ONKYO TA-6711: As Good As It Looks

Onkyo made some well regarded products in the past and is making very decent HiFi even today. It always gives very good quality for the price and maybe it is the formula that made it survive for decades.

During analog tape era, it made few excellent decks, the most popular being TA-2900 (or TA-2090 in USA), the one with so many buttons and LEDs only matched by it’s contemporary tuner… T-9990 (T-9090 Mk2 in USA).

The last high class deck from this company hit the market in 1994. It is Onkyo TA-6711. Not recognized by many, this one is the deck I will talk about. The list price of TA-6711 was around 850 USD, which is comparable to Sony TC-KA6ES and Pioneer CT’S920S (a little brother of renowed CT-95).

TA-6711 was made in black and champagne color. Beauty is in the eye of the beholder but I like champagne much more than black – it looks so elegant to me, except the ugly “3 HEAD DUAL…” sentence under cassette compartment window. This looks so vulgar, without any style, I would like nothing to be there or at least to use some other font just like on Nakamichi 680ZX, for example.

Everything else looks like symbiosis of old and new design: relatively small buttons on the large deck – you will have to read what they mean until you learn their position. But the transport buttons and large wheel on record level control are metal covered – really nice touch. The cassette compartment opens with no motor assistance (strange for these days) going straight forward and then changing trajectory and angle – like on old Technics  RS-M85 if I remember right.

The display is fairly large but symbols (play, pause) are pretty small, and so are the Accubias, Dolby and other marks on it. Interestingly, it has five levels of dimming.

Together with retro styling there are two front connectors for microphones but, sadly, no connector for the headphones at all. I can’t explain this decision, like someone was looking at the old HiFi catalogs and then decided that modern user (at that time) would not use headphones connected to deck but will use… microphones???

Anyway, I survived this 🙂

Accubias system is elaborated through years but Onkyo kept using it just to adjust… bias of course. No sensivity or equalization, just bias. It is another enigma to me. The good thing is that auto calibrated bias could be overridden manually. It is implemented by an encoder which changes bias in discrete steps and this is displayed well, with approx. 10 steps on each + or – side. The user can adjust bias for left or right channel independently. During the recording process both channels can be adjusted but onlz together. This is well done, but I am not sure if the user would have any clue how to adjust each channel by ear without using signal generator and proper measurement device. Maybe he should record sounds only on one channel and adjust it, and then on another.

Inside, this deck has one very large PCB and that is responsible for most functions. I spotted some interesting high quality electrolytic capacitors and one that is enormous for a deck – having declared capacity of 22 mF!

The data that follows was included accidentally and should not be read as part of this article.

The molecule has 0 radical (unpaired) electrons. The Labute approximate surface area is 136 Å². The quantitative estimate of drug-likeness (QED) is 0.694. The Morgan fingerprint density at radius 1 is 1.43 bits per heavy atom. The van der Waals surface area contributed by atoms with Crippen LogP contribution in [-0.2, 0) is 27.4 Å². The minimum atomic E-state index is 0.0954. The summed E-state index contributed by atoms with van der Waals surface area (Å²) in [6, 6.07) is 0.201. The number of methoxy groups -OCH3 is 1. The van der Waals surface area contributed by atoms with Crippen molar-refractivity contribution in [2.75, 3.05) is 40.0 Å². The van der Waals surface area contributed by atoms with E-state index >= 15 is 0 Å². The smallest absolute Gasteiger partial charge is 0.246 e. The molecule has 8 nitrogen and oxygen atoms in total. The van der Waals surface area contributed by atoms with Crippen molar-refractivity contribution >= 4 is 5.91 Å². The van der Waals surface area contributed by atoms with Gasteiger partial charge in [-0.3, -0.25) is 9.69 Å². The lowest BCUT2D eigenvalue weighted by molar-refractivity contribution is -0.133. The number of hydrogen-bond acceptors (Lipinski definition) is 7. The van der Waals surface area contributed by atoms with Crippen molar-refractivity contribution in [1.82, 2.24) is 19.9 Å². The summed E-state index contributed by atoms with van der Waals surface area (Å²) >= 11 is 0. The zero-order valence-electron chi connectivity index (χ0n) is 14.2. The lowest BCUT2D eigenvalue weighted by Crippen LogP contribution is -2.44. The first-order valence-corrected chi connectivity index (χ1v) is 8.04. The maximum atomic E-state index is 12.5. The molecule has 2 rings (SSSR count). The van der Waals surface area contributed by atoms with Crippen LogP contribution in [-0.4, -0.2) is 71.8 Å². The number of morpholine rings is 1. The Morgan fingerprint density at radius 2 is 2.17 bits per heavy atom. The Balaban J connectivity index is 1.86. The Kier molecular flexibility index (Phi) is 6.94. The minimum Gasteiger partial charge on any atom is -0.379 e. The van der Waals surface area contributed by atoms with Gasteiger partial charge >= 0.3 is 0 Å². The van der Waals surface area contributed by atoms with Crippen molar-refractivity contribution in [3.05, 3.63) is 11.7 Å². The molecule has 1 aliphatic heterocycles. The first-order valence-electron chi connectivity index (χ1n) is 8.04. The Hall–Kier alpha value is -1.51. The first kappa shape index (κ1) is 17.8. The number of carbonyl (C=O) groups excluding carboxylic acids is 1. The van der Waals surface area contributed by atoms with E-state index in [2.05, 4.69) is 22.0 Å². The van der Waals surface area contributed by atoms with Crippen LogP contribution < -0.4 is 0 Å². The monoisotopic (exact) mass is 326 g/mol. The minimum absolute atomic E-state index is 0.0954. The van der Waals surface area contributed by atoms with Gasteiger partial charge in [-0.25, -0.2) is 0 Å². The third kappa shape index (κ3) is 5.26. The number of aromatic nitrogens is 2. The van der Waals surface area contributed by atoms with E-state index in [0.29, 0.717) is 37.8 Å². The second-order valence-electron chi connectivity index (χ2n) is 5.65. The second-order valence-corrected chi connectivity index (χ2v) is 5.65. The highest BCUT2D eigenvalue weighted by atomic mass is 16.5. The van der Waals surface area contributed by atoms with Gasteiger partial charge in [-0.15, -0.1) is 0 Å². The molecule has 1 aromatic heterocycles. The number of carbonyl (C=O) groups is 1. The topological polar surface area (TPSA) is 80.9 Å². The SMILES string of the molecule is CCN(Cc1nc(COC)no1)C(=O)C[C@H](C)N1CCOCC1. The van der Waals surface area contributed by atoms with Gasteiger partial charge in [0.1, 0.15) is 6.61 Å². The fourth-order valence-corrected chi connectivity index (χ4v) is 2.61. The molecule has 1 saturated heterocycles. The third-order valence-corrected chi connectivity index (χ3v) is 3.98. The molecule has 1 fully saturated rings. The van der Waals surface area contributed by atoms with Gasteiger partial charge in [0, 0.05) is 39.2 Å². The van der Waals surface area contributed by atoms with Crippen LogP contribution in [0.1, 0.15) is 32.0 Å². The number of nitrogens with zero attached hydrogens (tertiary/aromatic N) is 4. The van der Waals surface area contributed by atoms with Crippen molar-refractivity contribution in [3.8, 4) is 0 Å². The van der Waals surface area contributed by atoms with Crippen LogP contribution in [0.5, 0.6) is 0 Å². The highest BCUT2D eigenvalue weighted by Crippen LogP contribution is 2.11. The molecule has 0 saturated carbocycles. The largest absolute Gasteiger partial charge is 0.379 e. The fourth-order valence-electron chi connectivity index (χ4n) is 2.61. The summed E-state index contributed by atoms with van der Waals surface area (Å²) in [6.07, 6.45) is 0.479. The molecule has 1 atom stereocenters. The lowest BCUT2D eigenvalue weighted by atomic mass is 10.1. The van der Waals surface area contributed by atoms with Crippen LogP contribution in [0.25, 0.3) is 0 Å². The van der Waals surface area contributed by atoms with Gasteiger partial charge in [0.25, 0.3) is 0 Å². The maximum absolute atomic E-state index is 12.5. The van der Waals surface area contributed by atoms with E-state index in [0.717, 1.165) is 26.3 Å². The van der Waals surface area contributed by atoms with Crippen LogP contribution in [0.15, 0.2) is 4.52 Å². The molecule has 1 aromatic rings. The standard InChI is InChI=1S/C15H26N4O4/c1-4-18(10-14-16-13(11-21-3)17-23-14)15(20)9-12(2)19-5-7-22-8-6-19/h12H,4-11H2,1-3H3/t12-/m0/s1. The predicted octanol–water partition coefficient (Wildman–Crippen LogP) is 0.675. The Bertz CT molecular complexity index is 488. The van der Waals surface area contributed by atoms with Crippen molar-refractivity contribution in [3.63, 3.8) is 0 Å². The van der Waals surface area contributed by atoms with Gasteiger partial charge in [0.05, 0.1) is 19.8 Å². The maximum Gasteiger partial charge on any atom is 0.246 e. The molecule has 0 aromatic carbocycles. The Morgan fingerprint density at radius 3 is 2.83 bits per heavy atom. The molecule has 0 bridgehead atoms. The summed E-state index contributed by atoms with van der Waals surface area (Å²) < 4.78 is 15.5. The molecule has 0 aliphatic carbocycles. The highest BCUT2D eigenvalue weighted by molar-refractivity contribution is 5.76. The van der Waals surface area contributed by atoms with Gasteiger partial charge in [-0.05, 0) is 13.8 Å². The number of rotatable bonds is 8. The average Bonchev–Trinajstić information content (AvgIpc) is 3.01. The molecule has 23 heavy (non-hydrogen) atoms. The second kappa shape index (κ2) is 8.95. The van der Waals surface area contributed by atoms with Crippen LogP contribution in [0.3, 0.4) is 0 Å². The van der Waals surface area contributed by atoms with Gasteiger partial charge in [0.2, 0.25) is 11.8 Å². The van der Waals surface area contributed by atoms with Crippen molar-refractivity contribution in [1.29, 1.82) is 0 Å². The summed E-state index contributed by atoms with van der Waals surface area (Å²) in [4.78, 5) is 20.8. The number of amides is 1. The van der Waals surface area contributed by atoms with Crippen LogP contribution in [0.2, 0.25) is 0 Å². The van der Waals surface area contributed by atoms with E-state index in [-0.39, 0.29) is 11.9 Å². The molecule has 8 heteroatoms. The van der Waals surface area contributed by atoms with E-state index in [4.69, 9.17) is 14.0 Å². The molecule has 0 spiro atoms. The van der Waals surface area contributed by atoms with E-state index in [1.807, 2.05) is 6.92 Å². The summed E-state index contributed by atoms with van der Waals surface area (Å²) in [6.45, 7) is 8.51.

The transport is the one already used in Yamaha and Harman Kardon decks – pretty large flywheels which are belt driven from DC motor, reel motor using gears and also an ancillary motor for mode change. The transport is solid but nothing so special – I like it more than the one on latest Kenwood decks, Aiwas or old ALPS garbage, but Sankyo, older Nakamichi (not to mention Revox) and dozen others are much better made.

My friend Endre from Budapest found a flaw: the belt that rotates the flywheels is only approx 4 mm wide and DC motor engages only during recording or playback. This is good for the motor but bad for the belt which has to be good quality one or will pretty soon degrade overall wow&flutter characteristics.

Sound

Onkyo TA-6711, like some other decks from the latest generation, forces crystal clear sound and excellent 3D imaging – many will praise it for this. During the era when CD was the emperor of audio territories, TA-6711 tried to be in line with this giving comparable and compatible reproduction. Taking this in account the precise reproduction of TA-6711 is so good that I could actually feel the finest details, even the air around single instrument, a the final plus was that all of this was reproduced pretty easy, without using additional efforts – quite different comparing it to Kenwood KX-9050S, for instance. The bass is strong, full bodied and a little emphasized – which is a feature of some top notch decks. Beside this, the sound is a little on the warm side and is enough pleasant for a long term listening.

There is a little to complain about TA-6711 sound, one thing being less dynamic towards some high quality competitors. To be true, the recording is not compressed but I would like to hear more dynamic than I did. Additionally, although relaxed and pretty transparent, Onkyo TA-6711 doesn’t engage listener in the way some others do, but it’s sound is well enough to put it in the highest category, or just half step below.

Conclusion

Onkyo TA-6711 was a very good contender. Champagne version makes it a very special device – so beautiful and so elegant at the same time. It is very lucid mixture of old and new design, like retro radio in the living room that is made using modern technology.

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